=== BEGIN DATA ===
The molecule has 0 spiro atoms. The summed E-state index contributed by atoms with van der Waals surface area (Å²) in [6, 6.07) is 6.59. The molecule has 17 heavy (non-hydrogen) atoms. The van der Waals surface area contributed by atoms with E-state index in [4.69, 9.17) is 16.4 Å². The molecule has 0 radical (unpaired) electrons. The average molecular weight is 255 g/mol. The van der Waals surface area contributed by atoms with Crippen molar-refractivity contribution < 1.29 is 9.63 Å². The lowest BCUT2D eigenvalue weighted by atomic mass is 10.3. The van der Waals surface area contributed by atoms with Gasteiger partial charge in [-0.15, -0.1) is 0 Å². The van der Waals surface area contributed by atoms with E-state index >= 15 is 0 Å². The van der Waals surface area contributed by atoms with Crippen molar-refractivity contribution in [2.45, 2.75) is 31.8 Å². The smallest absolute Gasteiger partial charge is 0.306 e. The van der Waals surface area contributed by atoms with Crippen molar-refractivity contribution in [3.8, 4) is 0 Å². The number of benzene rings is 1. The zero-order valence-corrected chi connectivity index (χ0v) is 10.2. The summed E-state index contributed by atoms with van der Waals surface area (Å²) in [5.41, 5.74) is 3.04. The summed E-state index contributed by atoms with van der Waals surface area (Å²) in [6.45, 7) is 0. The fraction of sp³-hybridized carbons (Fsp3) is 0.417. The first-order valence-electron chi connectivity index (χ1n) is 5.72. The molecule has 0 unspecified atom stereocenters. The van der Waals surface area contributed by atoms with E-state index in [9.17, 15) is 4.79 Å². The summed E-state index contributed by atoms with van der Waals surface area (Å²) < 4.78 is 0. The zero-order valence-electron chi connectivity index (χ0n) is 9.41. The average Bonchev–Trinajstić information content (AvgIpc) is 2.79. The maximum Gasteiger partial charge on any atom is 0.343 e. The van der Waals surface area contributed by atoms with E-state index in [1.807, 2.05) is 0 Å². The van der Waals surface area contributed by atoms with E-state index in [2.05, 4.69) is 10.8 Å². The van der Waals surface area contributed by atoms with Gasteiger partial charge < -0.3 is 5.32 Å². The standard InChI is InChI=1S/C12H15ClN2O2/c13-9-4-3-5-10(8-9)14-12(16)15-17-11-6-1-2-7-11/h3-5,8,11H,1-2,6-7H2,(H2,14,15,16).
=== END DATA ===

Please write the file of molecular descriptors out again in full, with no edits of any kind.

The molecule has 0 spiro atoms. The summed E-state index contributed by atoms with van der Waals surface area (Å²) in [6, 6.07) is 6.59. The molecule has 17 heavy (non-hydrogen) atoms. The van der Waals surface area contributed by atoms with E-state index in [4.69, 9.17) is 16.4 Å². The molecule has 0 radical (unpaired) electrons. The average molecular weight is 255 g/mol. The van der Waals surface area contributed by atoms with Crippen molar-refractivity contribution < 1.29 is 9.63 Å². The lowest BCUT2D eigenvalue weighted by atomic mass is 10.3. The van der Waals surface area contributed by atoms with Gasteiger partial charge in [-0.15, -0.1) is 0 Å². The van der Waals surface area contributed by atoms with E-state index >= 15 is 0 Å². The van der Waals surface area contributed by atoms with Crippen molar-refractivity contribution in [2.45, 2.75) is 31.8 Å². The smallest absolute Gasteiger partial charge is 0.306 e. The van der Waals surface area contributed by atoms with Crippen molar-refractivity contribution in [3.8, 4) is 0 Å². The number of benzene rings is 1. The zero-order valence-corrected chi connectivity index (χ0v) is 10.2. The summed E-state index contributed by atoms with van der Waals surface area (Å²) in [5.41, 5.74) is 3.04. The summed E-state index contributed by atoms with van der Waals surface area (Å²) in [6.45, 7) is 0. The fraction of sp³-hybridized carbons (Fsp3) is 0.417. The first-order valence-electron chi connectivity index (χ1n) is 5.72. The molecule has 0 unspecified atom stereocenters. The van der Waals surface area contributed by atoms with E-state index in [9.17, 15) is 4.79 Å². The summed E-state index contributed by atoms with van der Waals surface area (Å²) < 4.78 is 0. The zero-order valence-electron chi connectivity index (χ0n) is 9.41. The average Bonchev–Trinajstić information content (AvgIpc) is 2.79. The maximum Gasteiger partial charge on any atom is 0.343 e. The van der Waals surface area contributed by atoms with E-state index in [1.807, 2.05) is 0 Å². The van der Waals surface area contributed by atoms with E-state index in [2.05, 4.69) is 10.8 Å². The van der Waals surface area contributed by atoms with Gasteiger partial charge < -0.3 is 5.32 Å². The standard InChI is InChI=1S/C12H15ClN2O2/c13-9-4-3-5-10(8-9)14-12(16)15-17-11-6-1-2-7-11/h3-5,8,11H,1-2,6-7H2,(H2,14,15,16).